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Divorce decisions, divorce laws and social norms

  • Victor Hiller

    ()

    (LEM - Laboratoire d'Économie Moderne - Université Paris II - Panthéon-Assas : EA4442)

  • Magali Recoules

    ()

    (CES - Centre d'économie de la Sorbonne - CNRS : UMR8174 - Université Paris I - Panthéon-Sorbonne, EEP-PSE - Ecole d'Économie de Paris - Paris School of Economics - Ecole d'Économie de Paris)

This article focuses on the three way relationship between change in divorce law, evolution of divorce rate and evolution of the cultural acceptance of divorce. We consider a heterogeneous population in which individuals differ in terms of the subjective loss they suffer when divorced, this loss being associated with stigmatizing social norms. The proportion of each type of individual evolves endogenously through a cultural transmission process. Divorce law is chosen by majority voting between two alternatives : mutual consent and unilateral divorce. In this framework, evolutions of divorce rate and divorce law may be jointly affected by the cultural dynamics within the society. In particular, we are able to reproduce the fact that divorce rate often raises before a legislation change. Indeed, the shift from consensual to unilateral divorce has an accelerating effect on the increase in divorce rate but is not the driving force behind this evolution.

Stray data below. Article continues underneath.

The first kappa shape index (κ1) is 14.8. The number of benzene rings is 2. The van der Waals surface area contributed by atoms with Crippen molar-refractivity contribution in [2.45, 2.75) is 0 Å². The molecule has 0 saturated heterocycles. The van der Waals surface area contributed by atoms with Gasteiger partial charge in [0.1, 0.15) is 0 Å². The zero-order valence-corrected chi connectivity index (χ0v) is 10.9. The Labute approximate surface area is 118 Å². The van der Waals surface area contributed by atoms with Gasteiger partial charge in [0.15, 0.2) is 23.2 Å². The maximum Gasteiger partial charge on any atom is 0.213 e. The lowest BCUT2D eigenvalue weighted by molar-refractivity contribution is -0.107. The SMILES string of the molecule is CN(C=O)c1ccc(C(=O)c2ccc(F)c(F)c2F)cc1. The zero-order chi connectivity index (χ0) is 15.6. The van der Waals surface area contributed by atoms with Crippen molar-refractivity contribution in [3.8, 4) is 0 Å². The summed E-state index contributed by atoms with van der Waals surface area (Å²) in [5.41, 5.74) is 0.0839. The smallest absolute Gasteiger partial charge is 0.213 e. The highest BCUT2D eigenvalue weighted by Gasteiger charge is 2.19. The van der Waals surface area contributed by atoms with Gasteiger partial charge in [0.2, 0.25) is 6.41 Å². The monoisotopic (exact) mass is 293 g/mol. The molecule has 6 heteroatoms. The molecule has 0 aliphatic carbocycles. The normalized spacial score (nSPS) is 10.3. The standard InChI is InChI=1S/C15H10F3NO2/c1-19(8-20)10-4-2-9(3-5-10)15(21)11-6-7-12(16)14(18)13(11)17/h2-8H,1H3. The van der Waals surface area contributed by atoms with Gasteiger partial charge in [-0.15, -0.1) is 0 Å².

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Paper provided by HAL in its series Université Paris1 Panthéon-Sorbonne (Post-Print and Working Papers) with number halshs-00497439.

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Date of creation: Apr 2010
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Handle: RePEc:hal:cesptp:halshs-00497439
Note: View the original document on HAL open archive server: http://halshs.archives-ouvertes.fr/halshs-00497439
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  1. Stevenson, Betsey & Wolfers, Justin, 2003. "Bargaining in the Shadow of the Law: Divorce Laws and Family Distress," Research Papers 1828, Stanford University, Graduate School of Business.
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